Friday, May 4, 2007
Biodiversity Corner: Red-Spotted Newt
Name.The red-spotted newt is one of four closely related species of Eastern Newt, all of which have the name Notophthalmus viridescens. The sub-species in our area is N. viridescens viridescens. All newts are in the family Salamandridae which sounds like it should include all salamanders but it is an exclusive club for newts. Our friends the spotted salamanders, Blue-Spotted Salamanders,and Jefferson Salamanders are all mole salamanders and belong to a different family. The term "salamander" is used to describe the order Caudata which includes all the salamander families. So this means that all newts are salamanders, but only some salamanders are newts. This is further confused by the name "eft "which is used for young newts.
When and where seen. Leslie Thomas brought me a Red-Spotted Newt that she found on Bellows Hill Road on April 29. It had succumbed to the hazards of crossing the road. These newts are not classified as rare or threatened at the state level but I had never before seen one in Carlisle. I often see them in the woods in Central and Western Massachusetts. I would very much like to hear from anyone who finds one in Carlisle.
Life cycle. The Red-Spotted Newt has a rather unusual three-stage life cycle. The first stage is fairly normal — a tadpole hatches from the egg. In the second stage, the aquatic gilled tadpole metamorphoses into a land-dwelling air-breathing sexually immature creature called an eft. The third stage occurs one to three years later when the eft returns to the water and metamorphoses again into an aquatic adult. Sometimes they skip the eft stage and go straight from tadpole to adult newt. This would be like a human having the option to skip adolescence.
Identification. The red spots are a good clue. They occur in both the terrestrial eft and the aquatic adult newt. The spots which vary considerably in number and position usually form two lines along the back. A very young eft, recently transformed from a tadpole, is a dull yellowish or reddish brown but soon becomes a striking bright red-orange color. The red spots can still be seen because they are delineated with a black edge. The bright red body color darkens almost to black at the end of the eft stage but the red spots remain. The aquatic adult is olive-green or greenish-brown on the back and yellow on the belly. Red-Spotted Newts are small creatures. There is not much heft to an eft. I tried to weigh Leslie's specimen but it didn't register anything on my kitchen scale; it was a small fraction of an ounce. Efts usually reach no more than three inches in length and the record for an adult newt is five inches.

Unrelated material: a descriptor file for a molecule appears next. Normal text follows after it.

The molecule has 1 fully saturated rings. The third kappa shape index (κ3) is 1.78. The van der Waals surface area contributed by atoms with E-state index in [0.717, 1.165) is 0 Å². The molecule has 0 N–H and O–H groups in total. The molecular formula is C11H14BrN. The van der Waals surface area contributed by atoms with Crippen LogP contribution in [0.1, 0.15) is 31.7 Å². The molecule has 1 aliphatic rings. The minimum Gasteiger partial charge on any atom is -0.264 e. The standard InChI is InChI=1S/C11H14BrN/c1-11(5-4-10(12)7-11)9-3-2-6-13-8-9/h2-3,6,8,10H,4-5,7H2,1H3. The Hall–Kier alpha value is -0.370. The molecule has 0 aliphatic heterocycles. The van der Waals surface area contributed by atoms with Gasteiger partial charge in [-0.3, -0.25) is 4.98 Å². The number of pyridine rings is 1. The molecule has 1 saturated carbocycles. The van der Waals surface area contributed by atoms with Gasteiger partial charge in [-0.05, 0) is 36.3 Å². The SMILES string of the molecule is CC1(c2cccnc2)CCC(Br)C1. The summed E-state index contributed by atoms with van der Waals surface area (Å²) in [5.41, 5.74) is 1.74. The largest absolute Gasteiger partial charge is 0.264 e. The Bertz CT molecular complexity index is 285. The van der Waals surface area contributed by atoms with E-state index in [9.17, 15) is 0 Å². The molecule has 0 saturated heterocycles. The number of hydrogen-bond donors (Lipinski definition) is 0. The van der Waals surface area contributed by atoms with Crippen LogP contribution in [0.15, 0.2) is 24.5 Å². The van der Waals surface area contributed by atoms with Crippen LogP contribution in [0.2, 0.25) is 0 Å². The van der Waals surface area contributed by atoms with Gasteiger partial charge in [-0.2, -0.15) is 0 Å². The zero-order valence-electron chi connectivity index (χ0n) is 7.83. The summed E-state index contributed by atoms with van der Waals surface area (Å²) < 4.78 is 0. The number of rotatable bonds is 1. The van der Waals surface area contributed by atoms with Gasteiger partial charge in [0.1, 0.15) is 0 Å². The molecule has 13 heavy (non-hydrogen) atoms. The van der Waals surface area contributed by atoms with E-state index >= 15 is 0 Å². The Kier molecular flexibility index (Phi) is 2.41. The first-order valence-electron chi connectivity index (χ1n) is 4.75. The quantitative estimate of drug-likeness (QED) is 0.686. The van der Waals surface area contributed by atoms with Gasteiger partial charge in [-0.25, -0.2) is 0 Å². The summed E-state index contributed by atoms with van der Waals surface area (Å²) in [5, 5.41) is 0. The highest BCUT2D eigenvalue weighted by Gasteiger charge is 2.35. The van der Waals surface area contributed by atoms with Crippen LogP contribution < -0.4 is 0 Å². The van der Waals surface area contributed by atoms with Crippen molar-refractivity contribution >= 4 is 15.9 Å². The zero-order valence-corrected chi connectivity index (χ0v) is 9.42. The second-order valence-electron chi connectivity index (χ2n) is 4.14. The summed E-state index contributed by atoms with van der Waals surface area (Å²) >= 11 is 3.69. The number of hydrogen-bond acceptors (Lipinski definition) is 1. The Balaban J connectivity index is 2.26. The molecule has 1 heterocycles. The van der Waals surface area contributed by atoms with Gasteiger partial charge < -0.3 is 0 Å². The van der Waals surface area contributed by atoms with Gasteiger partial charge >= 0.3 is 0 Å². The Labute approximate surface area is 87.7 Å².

Food Chain. Red-Spotted Newts eat insects, worms, leeches, frog eggs and tadpoles. They are reasonably safe from predators because their skin secretions are toxic which allows them to co-exist with fish. Spotted Salamanders which don't have this ability require a fish-free habitat and hence their dependence on vernal pools.
References: Roger Conant, Peterson Field Guide to Reptiles and Amphibians; Savannah River ecology lab at the U. of Georgia (go to www.uga.edu and search on Red-Spotted Newt); Virginia Department of Game and Inland Fisheries (www.dgif.state.va.us). Northern Prairie Wildlife Research Center at http://www.npwrc.usgs.gov/resource/herps/amphibid/species/rsnewt.htm
Submissions for the Biodiversity Corner are encouraged from everyone. What are you finding? Send a note to Kay Fairweather at 392 School St, Carlisle MA 01741 or to firstname.lastname@example.org.
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